Sunday, 1. Aug.
Rain weather as if heaven opened its floodgates. This is the day I started my journey to Brazil. My brother and I joined a family from Leipzig, who wanted to go there as emigrants.Rudolf Seifert, Meine Reise nach Brasilien als Emigrant, 1909
With this opening line, Rudolf Seifert, a far relative of mine, started his travel journal in 1909. Just randomly, I discovered this small black book among the belongings of my grandfather, who passed away in 2012. Last year, I decided to have a closer look at it and started to transcribe his handwriting. The more I read about the journey of Rudolf, the more excited I got as a historian about all the small hints and descriptions of the political and social circumstances of his time. Therefore, in the following months, I want to follow his journey stage by stage while discussing and contextualizing his views and statements.
One reason for this project is to find out more about his motivations to leave Germany for Brazil, which he never mentioned in his book, and to find out more about his life and descendants in South America. Secondly, it is also an attempt to connect with other stories of emigration and immigration during history – not least due to contemporary political debates.
The first post of Rudolf’s journey gives you a glimpse into his background as well as the political and social situation in 1909. It is now over 110 years ago when this story sets in. It was a time of Imperialism and Colonialism that determined the political landscape in Europe. Wilhelm II. was Emperor of the German Empire, which had a constitutional monarchy since its foundation in 1871. The industrialization during the 19th century led to a massive expansion of urban areas, meaning large parts of the rural population moved to the cities to work in the new factories. With these developments, not only an optimism towards technology and the future grew but also unsanitary conditions and the spread of infectious diseases among the dense impoverished living city inhabitants. Despite public health measures, the latter conditions were one of the reasons why some (unemployed) Europeans were attracted to the calling of the former colonial states, such as the USA and Brazil, for skilled workers, promising a fresh start and their own piece of land. These general circumstances explain the waves of emigrations of the 19th and early 20th century from Europe to the New World. It was the spirit of being a pioneer, the adventure, and the hope of a better life that was decisive for many people to scrape their last savings together and buy a ticket of the recently invented steamships on their routes to the Americas.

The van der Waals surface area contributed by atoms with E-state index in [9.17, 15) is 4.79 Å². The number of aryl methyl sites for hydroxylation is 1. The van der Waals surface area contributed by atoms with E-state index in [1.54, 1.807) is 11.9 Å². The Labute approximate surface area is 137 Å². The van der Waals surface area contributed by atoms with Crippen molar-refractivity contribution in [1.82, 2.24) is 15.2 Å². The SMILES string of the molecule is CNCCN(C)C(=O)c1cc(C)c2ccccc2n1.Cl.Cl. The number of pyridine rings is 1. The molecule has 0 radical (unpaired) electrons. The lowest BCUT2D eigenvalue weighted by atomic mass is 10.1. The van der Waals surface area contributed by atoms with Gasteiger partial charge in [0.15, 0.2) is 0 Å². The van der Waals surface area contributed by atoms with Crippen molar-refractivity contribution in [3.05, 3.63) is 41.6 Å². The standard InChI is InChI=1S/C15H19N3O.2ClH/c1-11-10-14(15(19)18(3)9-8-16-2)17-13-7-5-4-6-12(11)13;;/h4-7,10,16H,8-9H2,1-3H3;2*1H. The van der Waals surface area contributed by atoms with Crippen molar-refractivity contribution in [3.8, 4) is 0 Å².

If these reasons applied to Rudolf’s decision to leave Europe, the journal does not give any information. As far as my research into my family history shows, Rudolf was probably born in 1891 as a son of Ernst Max Seifert and Auguste Anna Seifert, born Täubner, in Chemnitz (Saxony). His father worked as a carpenter, and around 1900, according to the historic address books, they moved to the flourishing city of Leipzig. My greataunt, whose mother was the sister of Rudolf, remembers that she told her that either he or his brother Hans was a photographer, and one of them died young in Brazil due to an infectious disease. So, little is known about their motivation to leave Leipzig in 1909 and about their life in Brazil. This blog series will, however, reconstruct their trip with the help of digitalized sources from Brazil and Germany that offered surprising insights beyond Rudolf’s diary.
As a source, the travel journal has many limitations regarding its ability to grant insight into the everyday life of Rudolf. First of all, it becomes clear after a few pages that he wrote his account after the actual journey. During the text, he always switches into the past tense, refers to future events, and his handwriting is constant in quality and color. Therefore, we can only assume whether he wrote this diary from his memory or if he made some notes already during his trip. The latter seems more likely, as he gave attention to many details, which – especially for me as a historian – makes it even more exciting and offers many opportunities to dig into the contemporary world of Rudolf Seifert.
Another limitation comes with his statement on the last page of this journal:
I have to make a final remark.
Every reader of this, I want to ask to grant me the biggest excuse in regards to bad handwriting, orthographic mistakes, and if here and there I went a bit over the top, meaning in case I violated good manners; but even if some appears implausible, it is the naked truth, not too much and not too little.Rudolf Seifert, Meine Reise nach Brasilien als Emigrant, 1909
Here it seems that Rudolf at least assumed that his diary will not be kept secret and will be shared with other people. Despite his statement that he might have violated “good manners”, writing a journal with having an audience in mind will make you carefully select the ways of how you present yourself and which events you will share with others. Subsequently, his account is only one side of the story – and probably more like an Instagram profile than revealing his real feelings and experiences every step of the way.
Nevertheless, Rudolf’s travel journal still has much to offer, and I am looking forward to writing about his journey in the next weeks.